Lansdowne Oil & Gas reports 'difficult' first half
Pre-revenue exploration company Lansdowne Oil & Gas reported a loss of £0.1m in its first-half results on Thursday, which it compared to the £0.3m loss it recorded for the full year ended 31 December.
The AIM-traded firm said that equated to a loss per share of 0.01p, adding that its cash balances at period end on 30 June totalled £0.03m, down from £0.16m at the end of 2018.
Looking at its financing, on 25 June the company secured debt funding of £0.15m from LC Capital and £0.15m from Brandon Hill Capital, both of which were existing significant shareholders.
Also in June, LC Capital Master Fund agreed to extend the repayment date of its outstanding loan of £1.05m to 31 December this 2019, with all other terms of the loan remaining unchanged.
On 28 June, SP Angel was appointed joint broker to the firm, as well as continuing in its role as nominated adviser, alongside Lansdowne's existing broker Brandon Hill Capital.
Operationally, at the Barryroe Oil Field, the board noted that in February the COSL Innovator was nominated by COSL to carry out the drilling programme.
Also in February, a new application was submitted to conduct a site survey, and in April, an application was submitted to convert SEL1/11 into a lease undertaking.
In June, further amendments to the farm-out agreement were announced, with an increase in the loan advances to EXOLA - a wholly-owned subsidiary of Providence Resources - from $19.5m to $24m, to reflect an increase in the scope of work.
An extension was also agreed for the receipt of the initial $9m payment from APEC Energy to EXOLA.
At the Helvick Lease undertaking, Lansdowne reported that MFDEVCO had continued its evaluation work as required under the farm-out agreement.
Since the period ended, in August EXOLA received its approval from Ireland’s Department of Communications, Climate Action and the Environment, to proceed with the site survey over the planned drilling locations.
In September, EXOLA completed a site survey over the first two planned appraisal well locations, dubbed ‘A’ and ‘B’, adding that the Barryroe partners had agreed a further extension for the receipt of the initial $9m payment to EXOLA to 30 September.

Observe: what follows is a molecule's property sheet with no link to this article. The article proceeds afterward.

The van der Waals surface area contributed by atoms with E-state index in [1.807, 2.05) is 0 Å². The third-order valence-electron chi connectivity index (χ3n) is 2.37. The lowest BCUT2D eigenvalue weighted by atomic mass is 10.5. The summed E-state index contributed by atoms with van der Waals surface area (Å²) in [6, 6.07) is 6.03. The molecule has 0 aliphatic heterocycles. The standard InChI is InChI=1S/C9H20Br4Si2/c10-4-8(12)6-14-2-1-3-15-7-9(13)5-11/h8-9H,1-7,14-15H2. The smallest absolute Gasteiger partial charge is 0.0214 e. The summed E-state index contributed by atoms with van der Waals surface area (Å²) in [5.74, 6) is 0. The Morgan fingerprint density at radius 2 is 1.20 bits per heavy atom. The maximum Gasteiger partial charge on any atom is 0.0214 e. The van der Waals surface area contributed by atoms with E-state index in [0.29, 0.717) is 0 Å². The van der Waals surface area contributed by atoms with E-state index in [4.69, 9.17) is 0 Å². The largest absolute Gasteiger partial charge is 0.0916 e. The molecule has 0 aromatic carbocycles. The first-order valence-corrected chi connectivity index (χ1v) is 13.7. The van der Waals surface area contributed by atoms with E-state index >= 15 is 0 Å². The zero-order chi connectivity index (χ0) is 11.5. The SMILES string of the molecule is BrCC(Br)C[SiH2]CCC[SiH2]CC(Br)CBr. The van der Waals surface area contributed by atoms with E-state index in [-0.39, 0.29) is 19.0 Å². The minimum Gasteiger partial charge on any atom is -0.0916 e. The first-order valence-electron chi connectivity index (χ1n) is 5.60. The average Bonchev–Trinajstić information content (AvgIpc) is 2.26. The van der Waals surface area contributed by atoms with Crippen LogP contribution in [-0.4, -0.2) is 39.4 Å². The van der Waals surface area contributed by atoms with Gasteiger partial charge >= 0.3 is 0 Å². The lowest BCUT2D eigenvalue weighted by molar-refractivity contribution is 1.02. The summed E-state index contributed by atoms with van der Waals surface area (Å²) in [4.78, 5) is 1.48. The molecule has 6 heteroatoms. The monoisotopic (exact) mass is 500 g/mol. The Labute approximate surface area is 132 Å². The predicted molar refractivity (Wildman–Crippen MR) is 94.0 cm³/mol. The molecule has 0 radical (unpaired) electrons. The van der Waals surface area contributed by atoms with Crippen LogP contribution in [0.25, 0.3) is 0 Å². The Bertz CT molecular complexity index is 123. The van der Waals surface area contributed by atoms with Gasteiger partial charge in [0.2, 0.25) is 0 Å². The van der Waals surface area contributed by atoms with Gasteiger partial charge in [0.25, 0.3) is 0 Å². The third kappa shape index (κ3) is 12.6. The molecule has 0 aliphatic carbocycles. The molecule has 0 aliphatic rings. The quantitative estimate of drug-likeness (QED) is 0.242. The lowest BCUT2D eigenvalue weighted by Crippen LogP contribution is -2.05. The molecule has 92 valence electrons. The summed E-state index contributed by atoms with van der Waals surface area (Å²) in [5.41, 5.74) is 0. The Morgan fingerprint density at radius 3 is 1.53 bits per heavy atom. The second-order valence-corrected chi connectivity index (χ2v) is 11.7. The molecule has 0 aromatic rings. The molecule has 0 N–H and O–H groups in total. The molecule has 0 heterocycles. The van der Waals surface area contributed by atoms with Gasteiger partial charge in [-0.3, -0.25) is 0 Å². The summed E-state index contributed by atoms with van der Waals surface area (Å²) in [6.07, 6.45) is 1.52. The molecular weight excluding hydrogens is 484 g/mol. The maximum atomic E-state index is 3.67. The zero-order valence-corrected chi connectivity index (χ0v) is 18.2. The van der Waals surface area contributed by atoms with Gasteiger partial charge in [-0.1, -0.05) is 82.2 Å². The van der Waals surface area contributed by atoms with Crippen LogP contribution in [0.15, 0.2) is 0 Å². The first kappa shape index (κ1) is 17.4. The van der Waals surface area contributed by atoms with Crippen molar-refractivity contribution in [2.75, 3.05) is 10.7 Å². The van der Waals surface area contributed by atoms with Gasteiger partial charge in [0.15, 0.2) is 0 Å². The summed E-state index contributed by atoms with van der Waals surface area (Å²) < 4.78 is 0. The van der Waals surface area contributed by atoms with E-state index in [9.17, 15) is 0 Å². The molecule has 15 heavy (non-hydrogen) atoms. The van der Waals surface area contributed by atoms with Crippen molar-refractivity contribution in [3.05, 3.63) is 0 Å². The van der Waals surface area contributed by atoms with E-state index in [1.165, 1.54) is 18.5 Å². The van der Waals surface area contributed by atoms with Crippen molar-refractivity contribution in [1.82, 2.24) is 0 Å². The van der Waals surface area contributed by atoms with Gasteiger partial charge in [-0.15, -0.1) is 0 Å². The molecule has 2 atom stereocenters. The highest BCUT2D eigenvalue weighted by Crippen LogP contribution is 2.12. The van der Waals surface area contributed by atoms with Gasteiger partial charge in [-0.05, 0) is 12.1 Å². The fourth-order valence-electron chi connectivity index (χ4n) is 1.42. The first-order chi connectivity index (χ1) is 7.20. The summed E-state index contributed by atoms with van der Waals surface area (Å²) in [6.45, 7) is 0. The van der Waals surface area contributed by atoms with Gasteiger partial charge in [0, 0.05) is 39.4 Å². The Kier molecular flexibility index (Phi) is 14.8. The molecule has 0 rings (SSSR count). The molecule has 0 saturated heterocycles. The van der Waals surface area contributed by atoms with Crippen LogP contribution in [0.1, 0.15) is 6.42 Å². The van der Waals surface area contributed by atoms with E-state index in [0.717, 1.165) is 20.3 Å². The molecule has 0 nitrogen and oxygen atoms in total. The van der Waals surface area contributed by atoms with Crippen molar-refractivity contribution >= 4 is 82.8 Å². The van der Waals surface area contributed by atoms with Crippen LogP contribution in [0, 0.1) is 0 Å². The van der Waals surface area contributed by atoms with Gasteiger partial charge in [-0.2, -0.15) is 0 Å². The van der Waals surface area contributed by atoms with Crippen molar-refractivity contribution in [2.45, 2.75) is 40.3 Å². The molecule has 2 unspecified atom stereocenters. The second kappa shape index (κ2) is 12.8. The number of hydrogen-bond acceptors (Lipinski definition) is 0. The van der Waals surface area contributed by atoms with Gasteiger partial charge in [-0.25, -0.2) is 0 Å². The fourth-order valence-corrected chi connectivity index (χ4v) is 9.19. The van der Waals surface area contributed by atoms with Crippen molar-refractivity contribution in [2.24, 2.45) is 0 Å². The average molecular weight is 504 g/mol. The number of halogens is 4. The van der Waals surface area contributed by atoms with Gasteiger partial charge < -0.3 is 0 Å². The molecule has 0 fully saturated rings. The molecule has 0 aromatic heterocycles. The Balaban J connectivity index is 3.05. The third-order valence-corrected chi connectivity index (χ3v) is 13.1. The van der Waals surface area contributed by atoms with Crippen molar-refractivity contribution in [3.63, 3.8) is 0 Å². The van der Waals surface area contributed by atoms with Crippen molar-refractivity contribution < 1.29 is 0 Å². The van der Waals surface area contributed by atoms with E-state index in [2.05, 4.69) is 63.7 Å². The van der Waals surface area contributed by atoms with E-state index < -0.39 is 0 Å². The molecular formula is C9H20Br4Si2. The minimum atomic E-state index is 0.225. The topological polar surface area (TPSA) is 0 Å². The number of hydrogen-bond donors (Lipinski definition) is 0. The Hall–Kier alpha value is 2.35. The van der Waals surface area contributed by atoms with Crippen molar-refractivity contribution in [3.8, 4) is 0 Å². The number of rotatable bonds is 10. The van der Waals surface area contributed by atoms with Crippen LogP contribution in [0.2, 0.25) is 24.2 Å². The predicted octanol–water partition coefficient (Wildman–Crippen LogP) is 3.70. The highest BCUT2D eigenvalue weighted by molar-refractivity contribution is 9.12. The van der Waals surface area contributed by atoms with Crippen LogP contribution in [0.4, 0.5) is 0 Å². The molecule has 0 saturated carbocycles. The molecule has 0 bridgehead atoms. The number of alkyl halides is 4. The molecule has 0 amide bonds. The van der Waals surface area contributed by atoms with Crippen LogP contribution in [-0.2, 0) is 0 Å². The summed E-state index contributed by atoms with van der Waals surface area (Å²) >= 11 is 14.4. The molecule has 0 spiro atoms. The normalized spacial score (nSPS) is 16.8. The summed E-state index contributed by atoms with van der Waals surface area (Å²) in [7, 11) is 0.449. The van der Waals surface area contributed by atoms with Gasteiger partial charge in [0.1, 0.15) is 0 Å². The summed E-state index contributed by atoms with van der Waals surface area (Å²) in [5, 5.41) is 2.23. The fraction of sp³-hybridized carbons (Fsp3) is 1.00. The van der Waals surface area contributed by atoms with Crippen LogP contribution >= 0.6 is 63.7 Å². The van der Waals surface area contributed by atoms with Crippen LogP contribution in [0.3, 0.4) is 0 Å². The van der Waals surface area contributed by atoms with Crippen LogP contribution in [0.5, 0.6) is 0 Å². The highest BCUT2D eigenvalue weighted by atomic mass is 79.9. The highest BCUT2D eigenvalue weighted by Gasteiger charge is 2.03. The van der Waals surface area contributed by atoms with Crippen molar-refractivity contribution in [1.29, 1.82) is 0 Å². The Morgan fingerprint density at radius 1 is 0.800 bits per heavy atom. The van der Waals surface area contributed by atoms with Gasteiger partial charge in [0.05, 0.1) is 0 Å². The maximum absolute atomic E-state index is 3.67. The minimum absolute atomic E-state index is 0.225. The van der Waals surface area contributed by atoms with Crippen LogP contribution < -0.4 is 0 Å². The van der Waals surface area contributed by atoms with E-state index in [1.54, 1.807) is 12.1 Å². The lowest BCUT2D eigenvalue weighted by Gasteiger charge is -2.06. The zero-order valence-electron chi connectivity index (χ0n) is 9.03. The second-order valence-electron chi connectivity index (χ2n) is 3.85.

“The first half of 2019 has been a difficult time for the company, with regulatory delays in the permitting of the site survey operations and delay to the delivery of funding to EXOLA as called for under the farm-out agreement, delaying the planned drilling programme on Barryroe,” said chairman Tim Torrington.
“Recently, progress has been made with the completion of the site survey over the first two appraisal well locations, A and B.
“These wells, along with the fault block tested by the successful 48/24-10z well, are targeting over 70% of the estimated oil in place in Barryroe.”
Looking ahead, Torrington said the key issue facing the firm was the delay in the delivery of the loan funds from APEC, as called for under the farm-out agreement.
“A further extension to the payment date has been granted to 30 September.
“Whilst the situation therefore remains uncertain, we continue to believe that Barryroe, a significant oil accumulation in shallow water, has substantial value and we will continue our efforts to demonstrate and crystallise this.”
The announcement on 23 September that Ireland would seek to phase out oil exploration in the future came as a “complete surprise”, Torrington said, especially as respective governments had promoted investment and activity in the Irish offshore for more than 40 years, and had only recently reiterated their commitment to that objective.
“We welcome however, the clarification from the government that was provided to the Irish Offshore Operators' Association that this new policy relates solely to the award of new exploration licences.
“Both Barryroe and Helvick are covered by existing licences and therefore will not be impacted by any proposed changes to legislation.”